Norwegian Cruise Line Holdings has greatly expanded its workforce in recent months, in addition to naming new leadership. // © 2015 Thinkstock
Feature image (above): Oceania and Regent cruise lines are part of Norwegian Cruise Line Holdings. // © 2015 Norwegian Cruise Lines
Travel agents who were fearful of a change in the Oceania and Regent product under Norwegian Cruise Line Holdings (NCLH) may now feel reassured that the tide is going the other way. Some of the Prestige brands’ best practices are being applied to NCLH, which has executed a vigorous turnaround in recent years.
Frank Del Rio, now president and CEO of NCLH, said that each brand will continue to deliver the experience it's known for.
"Three distinct brands and one incredible organization is my mantra,” Del Rio told attendees during his first earnings call.
In an exciting announcement last week, Andy Stuart was named president and chief operating officer of Norwegian Cruise Line, following the resignation of Drew Madsen. Stuart has been with Norwegian Cruise Line since 1988 and has held a number of leadership positions, most recently serving as executive vice president of sales.
"Andy and Norwegian are virtually synonymous,” said Del Rio. “He is very well known and respected by our guests, travel partners, officers, crew and team members. I am extremely confident that he is the perfect leader for the next phase of Norwegian's growth."
Another dramatic move is the expansion of Norwegian’s North American sales team by more than 40 percent, with nearly double the number of business development managers.
The leadership for all this expansion at Norwegian comes from all three brands: Nathan Hickman, formerly with Oceania Cruises and now vice president of field sales and national accounts; Norwegian veteran Alex Pinelo, now vice president of key accounts; and Katina Athanasiou, vice president of charters, who will handle meetings and incentives for Norwegian, Oceania and Regent Seven Seas Cruises.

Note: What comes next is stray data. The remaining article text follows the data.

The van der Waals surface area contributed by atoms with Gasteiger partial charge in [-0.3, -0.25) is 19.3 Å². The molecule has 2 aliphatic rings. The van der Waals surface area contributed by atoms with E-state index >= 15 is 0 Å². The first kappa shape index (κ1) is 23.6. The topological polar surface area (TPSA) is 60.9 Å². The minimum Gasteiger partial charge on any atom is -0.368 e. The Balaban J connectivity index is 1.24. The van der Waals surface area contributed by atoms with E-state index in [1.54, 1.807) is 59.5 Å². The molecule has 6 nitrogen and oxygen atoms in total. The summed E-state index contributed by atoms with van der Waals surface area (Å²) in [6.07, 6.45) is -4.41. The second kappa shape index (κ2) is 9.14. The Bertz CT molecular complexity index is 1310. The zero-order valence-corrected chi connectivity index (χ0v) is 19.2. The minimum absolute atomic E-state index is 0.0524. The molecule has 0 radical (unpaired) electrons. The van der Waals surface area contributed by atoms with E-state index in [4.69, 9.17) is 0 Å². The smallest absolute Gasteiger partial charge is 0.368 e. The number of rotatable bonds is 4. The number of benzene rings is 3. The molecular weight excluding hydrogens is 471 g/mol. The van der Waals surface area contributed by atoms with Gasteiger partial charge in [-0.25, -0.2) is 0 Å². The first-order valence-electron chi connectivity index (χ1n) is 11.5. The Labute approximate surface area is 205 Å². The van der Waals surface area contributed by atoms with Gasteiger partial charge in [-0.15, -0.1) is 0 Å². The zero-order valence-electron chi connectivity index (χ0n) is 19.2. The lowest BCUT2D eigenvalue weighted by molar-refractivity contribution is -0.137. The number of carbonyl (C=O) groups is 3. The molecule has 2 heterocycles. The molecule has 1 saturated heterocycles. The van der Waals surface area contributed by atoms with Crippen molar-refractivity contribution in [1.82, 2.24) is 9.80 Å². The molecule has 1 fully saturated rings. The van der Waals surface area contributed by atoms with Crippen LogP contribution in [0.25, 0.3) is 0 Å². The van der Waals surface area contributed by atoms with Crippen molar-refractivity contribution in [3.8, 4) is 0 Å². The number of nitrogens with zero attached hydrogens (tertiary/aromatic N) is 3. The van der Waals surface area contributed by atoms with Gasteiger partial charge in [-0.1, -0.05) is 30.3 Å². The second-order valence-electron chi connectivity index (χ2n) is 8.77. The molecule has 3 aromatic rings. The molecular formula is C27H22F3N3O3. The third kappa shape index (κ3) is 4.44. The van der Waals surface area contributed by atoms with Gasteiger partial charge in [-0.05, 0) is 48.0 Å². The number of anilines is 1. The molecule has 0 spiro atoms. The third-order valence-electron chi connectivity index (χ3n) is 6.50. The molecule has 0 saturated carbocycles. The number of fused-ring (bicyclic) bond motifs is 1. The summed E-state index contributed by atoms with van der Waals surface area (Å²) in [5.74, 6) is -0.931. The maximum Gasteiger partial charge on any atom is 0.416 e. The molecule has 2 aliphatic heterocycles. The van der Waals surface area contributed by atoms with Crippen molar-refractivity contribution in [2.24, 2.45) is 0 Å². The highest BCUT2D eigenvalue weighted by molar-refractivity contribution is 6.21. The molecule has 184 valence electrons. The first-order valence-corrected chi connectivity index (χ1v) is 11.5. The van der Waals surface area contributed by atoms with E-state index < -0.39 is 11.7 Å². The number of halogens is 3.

California, the Midwest and the Mid-Atlantic states are getting beefed-up with new sales representatives, and Norwegian is adding a new business development manager and a director of sales to the four representatives already serving agents in Canada. Sales managers will also be added to the national accounts; key accounts; charters; meetings and incentives; and the inside sales teams based in Miami.
Del Rio also sees serious opportunities for Norwegian in international sales, particularly in Canada, where Prestige has been very successful. If Norwegian had the same rate of success internationally as Oceania and Regent, it would mean more than 200,000 additional passengers annually, enough to fill one of the line’s ships.
Del Rio also sees an overlap in demographics among the three companies, with very rewarding cross-selling possibilities for agents to note. With all the additional support and fresh possibilities, agents and analysts alike are very bullish about NCLH.